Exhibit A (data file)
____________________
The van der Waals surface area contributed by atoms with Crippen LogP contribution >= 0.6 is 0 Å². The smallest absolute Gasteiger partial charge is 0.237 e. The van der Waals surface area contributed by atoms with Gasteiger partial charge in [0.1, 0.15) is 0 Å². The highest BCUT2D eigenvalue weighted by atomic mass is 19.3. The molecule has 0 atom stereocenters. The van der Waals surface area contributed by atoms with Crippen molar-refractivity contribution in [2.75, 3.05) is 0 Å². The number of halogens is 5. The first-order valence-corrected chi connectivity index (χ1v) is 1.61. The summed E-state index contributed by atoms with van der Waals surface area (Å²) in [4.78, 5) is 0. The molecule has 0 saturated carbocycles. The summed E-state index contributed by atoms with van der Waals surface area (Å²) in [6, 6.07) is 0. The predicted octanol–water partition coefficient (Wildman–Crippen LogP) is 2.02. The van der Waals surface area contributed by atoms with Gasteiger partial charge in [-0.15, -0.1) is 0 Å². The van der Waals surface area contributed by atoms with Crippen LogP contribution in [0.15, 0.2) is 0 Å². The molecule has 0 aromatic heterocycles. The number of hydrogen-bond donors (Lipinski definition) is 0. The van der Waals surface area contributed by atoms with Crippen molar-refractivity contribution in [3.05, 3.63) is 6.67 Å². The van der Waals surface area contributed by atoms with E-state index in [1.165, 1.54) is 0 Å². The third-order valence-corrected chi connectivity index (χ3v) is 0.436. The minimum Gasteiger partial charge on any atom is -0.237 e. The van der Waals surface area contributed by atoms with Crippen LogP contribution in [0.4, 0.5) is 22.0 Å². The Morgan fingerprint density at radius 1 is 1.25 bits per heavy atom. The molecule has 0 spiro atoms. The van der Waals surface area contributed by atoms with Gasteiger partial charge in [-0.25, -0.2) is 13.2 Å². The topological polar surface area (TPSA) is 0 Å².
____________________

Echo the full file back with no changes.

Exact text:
The van der Waals surface area contributed by atoms with Crippen LogP contribution >= 0.6 is 0 Å². The smallest absolute Gasteiger partial charge is 0.237 e. The van der Waals surface area contributed by atoms with Gasteiger partial charge in [0.1, 0.15) is 0 Å². The highest BCUT2D eigenvalue weighted by atomic mass is 19.3. The molecule has 0 atom stereocenters. The van der Waals surface area contributed by atoms with Crippen molar-refractivity contribution in [2.75, 3.05) is 0 Å². The number of halogens is 5. The first-order valence-corrected chi connectivity index (χ1v) is 1.61. The summed E-state index contributed by atoms with van der Waals surface area (Å²) in [4.78, 5) is 0. The molecule has 0 saturated carbocycles. The summed E-state index contributed by atoms with van der Waals surface area (Å²) in [6, 6.07) is 0. The predicted octanol–water partition coefficient (Wildman–Crippen LogP) is 2.02. The van der Waals surface area contributed by atoms with Gasteiger partial charge in [-0.15, -0.1) is 0 Å². The van der Waals surface area contributed by atoms with Crippen LogP contribution in [0.15, 0.2) is 0 Å². The molecule has 0 aromatic heterocycles. The number of hydrogen-bond donors (Lipinski definition) is 0. The van der Waals surface area contributed by atoms with Crippen molar-refractivity contribution in [3.05, 3.63) is 6.67 Å². The van der Waals surface area contributed by atoms with E-state index in [1.165, 1.54) is 0 Å². The third-order valence-corrected chi connectivity index (χ3v) is 0.436. The minimum Gasteiger partial charge on any atom is -0.237 e. The van der Waals surface area contributed by atoms with Crippen LogP contribution in [0.4, 0.5) is 22.0 Å². The Morgan fingerprint density at radius 1 is 1.25 bits per heavy atom. The molecule has 0 spiro atoms. The van der Waals surface area contributed by atoms with Gasteiger partial charge in [-0.25, -0.2) is 13.2 Å². The topological polar surface area (TPSA) is 0 Å².